Every health care provider, regardless of size, who electronically transmit health information in connection with certain transactions, is a covered entity. These transactions include claims, benefit eligibility inquiries, referral authorization requests, or other transactions for which HHS has established standards under the HIPAA Transactions Rule.6 Using electronic technology, such as email, does not mean a health care provider is a covered entity; the transmission must be in connection with a standard transaction. The Privacy Rule covers a health care provider whether it electronically transmits these transactions directly or uses a billing service or other third party to do so on its behalf. Health care providers include all “providers of services” (e.g., institutional providers such as hospitals) and “providers of medical or health services” (e.g., non-institutional providers such as physicians, dentists and other practitioners) as defined by Medicare, and any other person or organization that furnishes, bills, or is paid for health care.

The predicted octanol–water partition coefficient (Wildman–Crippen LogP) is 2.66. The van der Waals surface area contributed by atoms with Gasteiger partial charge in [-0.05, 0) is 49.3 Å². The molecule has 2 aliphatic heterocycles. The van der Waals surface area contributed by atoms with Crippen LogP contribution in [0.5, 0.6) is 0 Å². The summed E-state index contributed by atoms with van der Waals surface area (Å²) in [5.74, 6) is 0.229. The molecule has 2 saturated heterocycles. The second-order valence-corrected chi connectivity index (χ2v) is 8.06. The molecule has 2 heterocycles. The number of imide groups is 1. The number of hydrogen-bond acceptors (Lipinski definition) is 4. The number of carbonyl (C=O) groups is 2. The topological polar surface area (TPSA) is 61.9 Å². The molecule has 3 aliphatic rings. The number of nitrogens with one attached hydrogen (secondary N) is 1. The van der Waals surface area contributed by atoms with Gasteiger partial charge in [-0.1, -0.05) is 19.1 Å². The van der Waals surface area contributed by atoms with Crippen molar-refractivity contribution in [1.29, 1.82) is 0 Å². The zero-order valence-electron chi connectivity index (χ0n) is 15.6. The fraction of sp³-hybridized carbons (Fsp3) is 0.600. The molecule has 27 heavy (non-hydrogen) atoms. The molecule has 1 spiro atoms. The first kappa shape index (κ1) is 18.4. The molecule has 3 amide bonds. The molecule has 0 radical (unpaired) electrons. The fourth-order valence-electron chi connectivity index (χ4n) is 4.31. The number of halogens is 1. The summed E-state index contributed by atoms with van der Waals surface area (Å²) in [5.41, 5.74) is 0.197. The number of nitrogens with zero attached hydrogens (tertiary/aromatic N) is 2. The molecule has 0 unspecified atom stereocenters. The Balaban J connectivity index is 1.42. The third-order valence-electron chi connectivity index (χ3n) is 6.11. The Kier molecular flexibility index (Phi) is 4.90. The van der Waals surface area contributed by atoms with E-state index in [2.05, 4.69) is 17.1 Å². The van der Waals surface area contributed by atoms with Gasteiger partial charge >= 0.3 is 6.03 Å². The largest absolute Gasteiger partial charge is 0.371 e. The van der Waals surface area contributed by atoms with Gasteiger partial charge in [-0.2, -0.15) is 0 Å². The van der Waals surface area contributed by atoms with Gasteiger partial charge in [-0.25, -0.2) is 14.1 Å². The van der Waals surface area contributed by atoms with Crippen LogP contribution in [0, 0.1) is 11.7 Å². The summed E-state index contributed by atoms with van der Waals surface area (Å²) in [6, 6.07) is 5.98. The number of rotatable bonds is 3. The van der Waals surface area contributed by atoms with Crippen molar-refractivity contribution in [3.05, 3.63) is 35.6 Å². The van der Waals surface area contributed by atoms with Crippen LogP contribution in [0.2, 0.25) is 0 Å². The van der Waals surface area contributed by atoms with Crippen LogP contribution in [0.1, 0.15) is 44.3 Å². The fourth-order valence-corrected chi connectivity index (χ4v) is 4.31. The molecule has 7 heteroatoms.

Health Care Clearinghouses
Health care clearinghouses are entities that process nonstandard information they receive from another entity into a standard (i.e., standard format or data content), or vice versa.7 In most instances, health care clearinghouses will receive individually identifiable health information only when they are providing these processing services to a health plan or health care provider as a business associate. In such instances, only certain provisions of the Privacy Rule are applicable to the health care clearinghouse’s uses and disclosures of protected health information.8 Health care clearinghouses include billing services, repricing companies, community health management information systems, and value-added networks and switches if these entities perform clearinghouse functions.